Samuel is set to receive a one-year salary worth $7.79 million under the franchise tag. However, since he was franchised, Nate Clements signed an eight-year deal with the 49ers that includes $22 million in bonuses and guarantees, while Dre' Bly agreed to terms with the Broncos for a five-year deal worth $16 million in bonuses and guarantees.
Samuel and the Patriots have been working towards a long-term deal but after Clements and Bly's lucrative contracts, the Patriots are going to have to shell out a lot of money to keep Samuel in New England.
According to Samuel, right now he and the team don't see eye-to-eye on his monetary value.
"We have a difference of opinion in my value," he said. "They (Patriots) think I'm worth one price and other teams think I'm worth a lot more. If a long-term deal can't be done at fair numbers for me and New England, then I want to be traded."
Samuel did say in his interview with the NFL Network that he hopes a deal with the Patriots will still get done. However, if they're not willing to up their offer, he's ready to move on.
"I'm prepared to do what's best for my family," he said. "It's not what I want to do, but what I have to do. They're handling their business the way they feel they have to and I'm going to do the same."
Samuel can still negotiate with other teams but the Patriots have the right to match any offer he receivers. If Samuel signed an offer sheet with another team and New England decided not to match it, they would receive two first-round draft picks.
"The rest of the league knows I'm worth more than New England is offering but they're scared of that compensation (giving up two first-round selections)," Samuel said. "But I want to get this over with bad enough that I'm willing to work with any team to get a fair long-term deal done.
"I've been patient, haven't said anything bad and haven't said anything negative. But my patience has run out. Business is business. They handled their business their way and I'm handling my business my way. I hope not but it's looking more and more like it could be time to move on.
And for the Patriots, it's looking more and more like the Deion Branch fiasco all over again.
--Patriots LB Mike Vrabel was in Dorchester, Mass. recently to help Bank of America honor community service workers in the Boston area. Vrabel gave a speech in which he recognized the "Worker Bees", a community service club of sixth, seventh and eighth grade students from the Broad Meadow School in Quincy. The "Worker Bees" volunteer with the Cradles to Crayons program. Currently, the program has helped over 40,000 under-privileged children.
"I expect Troy to have a role with us this year as far as I'm concerned," Belichick said. "He's part of the plan for next season."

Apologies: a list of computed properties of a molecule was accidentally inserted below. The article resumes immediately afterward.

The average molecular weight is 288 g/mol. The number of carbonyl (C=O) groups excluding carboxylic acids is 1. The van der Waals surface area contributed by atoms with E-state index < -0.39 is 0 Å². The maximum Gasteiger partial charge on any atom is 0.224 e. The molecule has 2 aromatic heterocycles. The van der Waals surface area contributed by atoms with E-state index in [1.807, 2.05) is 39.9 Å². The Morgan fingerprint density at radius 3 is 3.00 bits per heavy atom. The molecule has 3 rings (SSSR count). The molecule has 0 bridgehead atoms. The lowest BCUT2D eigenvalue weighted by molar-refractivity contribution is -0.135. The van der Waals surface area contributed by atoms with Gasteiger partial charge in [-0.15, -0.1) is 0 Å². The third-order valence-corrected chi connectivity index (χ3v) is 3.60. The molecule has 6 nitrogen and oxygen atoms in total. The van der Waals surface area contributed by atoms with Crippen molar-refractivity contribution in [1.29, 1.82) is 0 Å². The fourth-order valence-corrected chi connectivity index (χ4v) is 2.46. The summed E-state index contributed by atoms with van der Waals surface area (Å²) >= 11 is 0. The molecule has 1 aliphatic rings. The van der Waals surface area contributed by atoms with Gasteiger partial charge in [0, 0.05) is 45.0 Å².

--Adalius Thomas' coach with the Ravens, Brian Billick, had nothing but good things to say about his former player at the NFL owners meeting. Billick believes that Thomas will continue to shine under Belichick in New England.
"I think with coach Belichick, you could see that would be a team that would covet Thomas because they are one that shows a certain level of innovation in being able to use a guy like that," Billick said. "Coach Belichick is a brave coach. New England is certainly a team that will utilize him well."
--Former Patriots WR Darryl Stingley passed away on April 5 at Northwestern Memorial Hospital, according to the Cook County medical examiner's office. He was 55.
Stingley was found unconscious in his apartment, authorities said. The person who took care of Stingley called the police and he was taken to Northwestern. He was pronounced dead shortly after arriving at the hospital.
Stingley's life changed forever on Aug. 12, 1978 in a preseason game against the Oakland Raiders. He was the victim of a vicious but legal hit by Oakland Raiders defensive back Jack Tatum. The blow broke Stingley's neck and left him a quadriplegic for life.
The two never talked after the incident and Stingley never really forgave Tatum for what he thought was a cheap shot.
"There was no penalty called on the play and there was a lot of controversy about it," Stingley told the Chicago Tribune in 2004. "The best thing that resulted is that the game changed in terms of officiating and what they call excessive violence. It has opened the game up to allow receivers to get downfield. And it has made the game more exciting."
--The Patriots re-signed exclusive rights free agent OT Wesley Britt. Terms of the agreement weren't disclosed. Britt, 25, played in 10 games with one start for the Patriots last season after spending the entire 2005 season on New England's practice squad.